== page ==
It's not a particularly high risk safety issue, for instance a brake failure. It's not going to seize up on the highway, the worst case is you will suddenly have no power to the wheels and you'll coast to a stop, which is unfortunate but not usually that dangerous a situation.

While I understand what your mechanic is saying, it all depends on how long you plan to keep the truck. Although it could be your transmission is on its way out, clunking into gear is a classic symptom of old, broken down transmission fluid, in which case a service could fix it. What your mechanic is saying is that once you open it up it could be a can of worms. The theory is that disturbing the fluid could dislodge gunk that could later block valves and cause a catastrophic failure. There is some truth to this but it can be overblown sometimes. If you're a mechanic it's an easy answer to a thorny issue, but it's not always the right one for your customer.

The problem you have is going to get worse, with more clunking and slipping, and eventually a complete failure. Remember that transmission fluid is not only a hydraulic fluid but also acts as a lubricant, once it breaks down too far it loses its protective properties and your transmission starts to wear badly. If you are only going to have this truck short term you'll probably be fine. If you need to keep this truck longer term you've got to deal with this issue, and you have a few servicing options:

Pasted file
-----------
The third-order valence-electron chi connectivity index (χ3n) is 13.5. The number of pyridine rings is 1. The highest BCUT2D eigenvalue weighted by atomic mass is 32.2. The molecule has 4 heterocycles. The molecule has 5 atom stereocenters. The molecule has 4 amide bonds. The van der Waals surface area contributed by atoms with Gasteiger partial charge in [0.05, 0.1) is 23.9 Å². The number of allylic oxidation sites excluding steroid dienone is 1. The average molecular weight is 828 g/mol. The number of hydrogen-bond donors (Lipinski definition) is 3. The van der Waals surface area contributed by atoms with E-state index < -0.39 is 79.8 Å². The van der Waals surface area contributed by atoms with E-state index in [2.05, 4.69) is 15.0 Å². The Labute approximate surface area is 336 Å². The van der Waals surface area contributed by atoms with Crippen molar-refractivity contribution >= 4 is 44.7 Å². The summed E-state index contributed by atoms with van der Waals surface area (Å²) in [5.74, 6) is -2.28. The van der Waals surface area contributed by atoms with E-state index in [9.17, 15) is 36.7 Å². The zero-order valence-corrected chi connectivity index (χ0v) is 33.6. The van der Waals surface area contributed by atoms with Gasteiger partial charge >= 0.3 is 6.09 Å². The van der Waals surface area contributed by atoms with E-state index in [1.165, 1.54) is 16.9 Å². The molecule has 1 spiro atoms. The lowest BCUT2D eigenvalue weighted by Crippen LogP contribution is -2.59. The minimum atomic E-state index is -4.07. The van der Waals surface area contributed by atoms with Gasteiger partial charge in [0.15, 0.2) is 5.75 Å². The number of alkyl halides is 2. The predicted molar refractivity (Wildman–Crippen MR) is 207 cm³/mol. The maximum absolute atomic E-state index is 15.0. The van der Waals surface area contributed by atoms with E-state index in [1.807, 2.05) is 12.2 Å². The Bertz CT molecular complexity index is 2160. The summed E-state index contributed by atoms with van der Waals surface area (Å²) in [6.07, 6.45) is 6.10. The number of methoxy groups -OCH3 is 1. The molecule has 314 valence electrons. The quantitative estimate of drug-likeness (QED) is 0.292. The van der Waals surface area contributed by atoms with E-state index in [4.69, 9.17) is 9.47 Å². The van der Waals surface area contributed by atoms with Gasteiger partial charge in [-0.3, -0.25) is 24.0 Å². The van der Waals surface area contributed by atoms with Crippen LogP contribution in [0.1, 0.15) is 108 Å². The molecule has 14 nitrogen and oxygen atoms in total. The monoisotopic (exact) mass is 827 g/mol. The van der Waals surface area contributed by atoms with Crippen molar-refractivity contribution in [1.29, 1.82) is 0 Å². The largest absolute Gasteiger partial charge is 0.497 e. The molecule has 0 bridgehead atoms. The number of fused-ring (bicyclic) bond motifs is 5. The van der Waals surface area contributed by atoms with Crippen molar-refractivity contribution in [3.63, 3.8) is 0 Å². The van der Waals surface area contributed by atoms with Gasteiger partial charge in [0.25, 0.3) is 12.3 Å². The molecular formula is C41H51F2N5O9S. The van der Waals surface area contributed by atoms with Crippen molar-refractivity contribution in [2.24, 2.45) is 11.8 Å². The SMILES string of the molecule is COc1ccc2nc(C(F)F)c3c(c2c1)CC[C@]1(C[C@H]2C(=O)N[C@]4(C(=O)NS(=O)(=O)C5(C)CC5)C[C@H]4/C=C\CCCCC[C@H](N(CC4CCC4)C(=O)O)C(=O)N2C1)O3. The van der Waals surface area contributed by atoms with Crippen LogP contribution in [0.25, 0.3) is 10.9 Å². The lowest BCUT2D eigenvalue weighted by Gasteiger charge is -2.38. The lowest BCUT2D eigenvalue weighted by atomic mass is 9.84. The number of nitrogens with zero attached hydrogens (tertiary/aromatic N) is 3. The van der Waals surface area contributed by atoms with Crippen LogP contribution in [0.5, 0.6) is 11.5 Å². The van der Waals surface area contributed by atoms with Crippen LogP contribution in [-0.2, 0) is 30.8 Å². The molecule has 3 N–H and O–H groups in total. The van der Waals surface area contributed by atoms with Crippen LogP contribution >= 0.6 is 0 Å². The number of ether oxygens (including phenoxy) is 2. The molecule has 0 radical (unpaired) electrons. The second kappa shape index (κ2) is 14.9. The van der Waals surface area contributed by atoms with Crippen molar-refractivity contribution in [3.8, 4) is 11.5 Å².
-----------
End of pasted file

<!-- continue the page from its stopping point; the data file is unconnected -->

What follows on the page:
1. A transmission fluid flush: when you drop the pan out of a transmission only about half the fluid comes out, the rest is all trapped in the hydraulics. A flush gets all the old fluid out. I would not do this with an old transmission such as yours because this is where the biggest chance of dislodging crud lies
  2. Fluid change service: a fluid change service drains the available fluid and replaces the fluid filter, it's relatively non-invasive process, but it can in some cases cause issues